“See, he lied about — he was going to get up and ask a very straight, simple question, so you know, welcome to the world of the media,” Trump said, calling the query “very insulting.”
The president also had a curious back-and-forth with April Ryan of American Urban Radio Networks, the only black reporter to ask a question.
“This is going to be a bad question, but that’s OK,” the president said. After Ryan asked about his plans to help inner cities, Trump allowed, “That was very professional and very good.”
But when Ryan asked whether Trump would get input from the Congressional Black Caucus on the issue, the president responded brusquely. “Do you want to set up the meeting?” he asked. “Are they friends of yours?”
He boasted of his victory margin — as he has done over the past four weeks to audiences as diverse as Canadian Prime Minister Justin Trudeau, a black history month roundtable, Israeli Prime Minister Benjamin Netanyahu and a group of sheriffs. But one part of his boast, that he had won “the biggest Electoral College win since Ronald Reagan,” was easily disproved by George H.W. Bush’s landslide win in 1988. “I was given that information, I don’t know,” he said when a reporter asked him about the false claim.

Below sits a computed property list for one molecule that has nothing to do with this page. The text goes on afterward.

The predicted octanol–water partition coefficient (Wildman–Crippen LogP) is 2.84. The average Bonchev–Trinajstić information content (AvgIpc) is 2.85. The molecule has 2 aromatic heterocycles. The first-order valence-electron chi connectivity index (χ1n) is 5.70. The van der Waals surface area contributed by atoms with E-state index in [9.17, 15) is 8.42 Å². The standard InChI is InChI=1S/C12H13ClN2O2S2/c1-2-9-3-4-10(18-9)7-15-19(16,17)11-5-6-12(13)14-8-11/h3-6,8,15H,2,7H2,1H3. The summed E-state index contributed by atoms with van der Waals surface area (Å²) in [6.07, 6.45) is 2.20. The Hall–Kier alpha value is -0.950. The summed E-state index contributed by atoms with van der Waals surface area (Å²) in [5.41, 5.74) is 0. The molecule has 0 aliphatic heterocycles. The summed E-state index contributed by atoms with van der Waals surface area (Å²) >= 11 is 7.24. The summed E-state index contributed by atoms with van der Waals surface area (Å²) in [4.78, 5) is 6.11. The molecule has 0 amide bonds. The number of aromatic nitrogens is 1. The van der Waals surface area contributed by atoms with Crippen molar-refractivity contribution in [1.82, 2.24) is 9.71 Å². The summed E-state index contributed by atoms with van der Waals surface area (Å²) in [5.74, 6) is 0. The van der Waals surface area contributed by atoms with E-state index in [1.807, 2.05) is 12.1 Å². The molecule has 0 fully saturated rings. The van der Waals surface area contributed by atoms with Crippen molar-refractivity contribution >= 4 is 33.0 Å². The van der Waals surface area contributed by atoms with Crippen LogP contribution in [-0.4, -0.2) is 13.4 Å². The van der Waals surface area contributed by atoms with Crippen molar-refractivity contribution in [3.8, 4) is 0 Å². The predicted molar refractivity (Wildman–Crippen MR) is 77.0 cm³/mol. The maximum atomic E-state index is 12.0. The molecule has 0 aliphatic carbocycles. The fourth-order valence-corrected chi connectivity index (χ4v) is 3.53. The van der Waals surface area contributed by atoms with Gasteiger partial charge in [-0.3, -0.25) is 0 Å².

Throughout the press conference, Trump repeatedly insisted the media was judging him unfairly, declaring, “I inherited a mess,” and repeatedly noted that he won in November — an implicit rebuke to those, including many in the East Room, who thought, or predicted, that he would fall short.
“I certainly didn’t win by people listening to you people,” he said.
At the same time, Trump hinted that he hoped for a better relationship with a press corps that he reliably labels dishonest.
“I don’t mind bad stories. I can handle a bad story better than anybody as long as it’s true and, you know, over a course of time, I’ll make mistakes and you’ll write badly and I’m OK with that. But I’m not OK when it is fake,” he said. “I would be your biggest fan in the world if you treated me right.”
At another point, Trump declared, “There’s nobody I have more respect for — well, maybe a little bit — but the reporters, good reporters.”
And, he professed, “I’m actually having a very good time, OK?” before predicting the next day’s headlines.
“Tomorrow, they will say, ‘Donald Trump rants and raves at the press.’ I’m not ranting and raving. I’m just telling you. You know, you’re dishonest people. But — but I’m not ranting and raving. I love this. I’m having a good time doing it. But tomorrow, the headlines are going to be, ‘Donald Trump rants and raves.’ I’m not ranting and raving,” he said.
In fact, he said at the end of the one hour and 16 minute back-and-forth, “It’s a great honor to be with you.”
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Source: SANS ISC SecNewsFeed @ February 18, 2017 at 11:21AM